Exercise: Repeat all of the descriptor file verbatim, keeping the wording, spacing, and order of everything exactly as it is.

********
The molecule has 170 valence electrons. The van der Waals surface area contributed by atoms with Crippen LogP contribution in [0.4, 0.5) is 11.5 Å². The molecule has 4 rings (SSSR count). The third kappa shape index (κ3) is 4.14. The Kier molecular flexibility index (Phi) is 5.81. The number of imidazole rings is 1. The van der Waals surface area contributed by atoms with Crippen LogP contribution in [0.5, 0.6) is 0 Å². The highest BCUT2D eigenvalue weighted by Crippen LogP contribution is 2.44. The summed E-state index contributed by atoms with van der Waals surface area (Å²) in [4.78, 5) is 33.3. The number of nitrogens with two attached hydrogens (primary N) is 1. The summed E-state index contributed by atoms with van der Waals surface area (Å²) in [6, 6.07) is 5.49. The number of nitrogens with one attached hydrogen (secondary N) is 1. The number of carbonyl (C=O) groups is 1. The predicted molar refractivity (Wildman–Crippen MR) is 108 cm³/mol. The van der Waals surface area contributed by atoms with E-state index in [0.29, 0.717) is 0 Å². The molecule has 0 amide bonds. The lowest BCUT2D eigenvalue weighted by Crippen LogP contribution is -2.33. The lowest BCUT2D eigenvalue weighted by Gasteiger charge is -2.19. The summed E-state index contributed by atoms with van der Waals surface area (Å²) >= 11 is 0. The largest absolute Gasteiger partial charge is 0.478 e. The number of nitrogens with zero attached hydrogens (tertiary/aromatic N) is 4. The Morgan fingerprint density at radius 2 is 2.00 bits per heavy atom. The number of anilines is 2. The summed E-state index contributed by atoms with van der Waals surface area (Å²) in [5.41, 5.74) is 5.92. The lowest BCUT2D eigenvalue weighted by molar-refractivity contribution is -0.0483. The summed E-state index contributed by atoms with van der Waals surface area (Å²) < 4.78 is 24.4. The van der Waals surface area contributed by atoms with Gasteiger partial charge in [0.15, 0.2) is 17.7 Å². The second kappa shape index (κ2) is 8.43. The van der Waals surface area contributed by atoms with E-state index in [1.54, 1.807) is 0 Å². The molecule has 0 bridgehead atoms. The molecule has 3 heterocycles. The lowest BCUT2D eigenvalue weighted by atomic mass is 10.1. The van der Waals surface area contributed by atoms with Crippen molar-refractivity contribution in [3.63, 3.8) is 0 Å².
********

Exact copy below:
The molecule has 170 valence electrons. The van der Waals surface area contributed by atoms with Crippen LogP contribution in [0.4, 0.5) is 11.5 Å². The molecule has 4 rings (SSSR count). The third kappa shape index (κ3) is 4.14. The Kier molecular flexibility index (Phi) is 5.81. The number of imidazole rings is 1. The van der Waals surface area contributed by atoms with Crippen LogP contribution in [0.5, 0.6) is 0 Å². The highest BCUT2D eigenvalue weighted by Crippen LogP contribution is 2.44. The summed E-state index contributed by atoms with van der Waals surface area (Å²) in [4.78, 5) is 33.3. The number of nitrogens with two attached hydrogens (primary N) is 1. The summed E-state index contributed by atoms with van der Waals surface area (Å²) in [6, 6.07) is 5.49. The number of nitrogens with one attached hydrogen (secondary N) is 1. The number of carbonyl (C=O) groups is 1. The predicted molar refractivity (Wildman–Crippen MR) is 108 cm³/mol. The van der Waals surface area contributed by atoms with E-state index in [0.29, 0.717) is 0 Å². The molecule has 0 amide bonds. The lowest BCUT2D eigenvalue weighted by Crippen LogP contribution is -2.33. The lowest BCUT2D eigenvalue weighted by Gasteiger charge is -2.19. The summed E-state index contributed by atoms with van der Waals surface area (Å²) >= 11 is 0. The largest absolute Gasteiger partial charge is 0.478 e. The number of nitrogens with zero attached hydrogens (tertiary/aromatic N) is 4. The Morgan fingerprint density at radius 2 is 2.00 bits per heavy atom. The number of anilines is 2. The summed E-state index contributed by atoms with van der Waals surface area (Å²) in [5.41, 5.74) is 5.92. The lowest BCUT2D eigenvalue weighted by molar-refractivity contribution is -0.0483. The summed E-state index contributed by atoms with van der Waals surface area (Å²) < 4.78 is 24.4. The van der Waals surface area contributed by atoms with Gasteiger partial charge in [0.15, 0.2) is 17.7 Å². The second kappa shape index (κ2) is 8.43. The van der Waals surface area contributed by atoms with E-state index in [1.54, 1.807) is 0 Å². The molecule has 0 bridgehead atoms. The molecule has 3 heterocycles. The lowest BCUT2D eigenvalue weighted by atomic mass is 10.1. The van der Waals surface area contributed by atoms with Crippen molar-refractivity contribution in [3.63, 3.8) is 0 Å².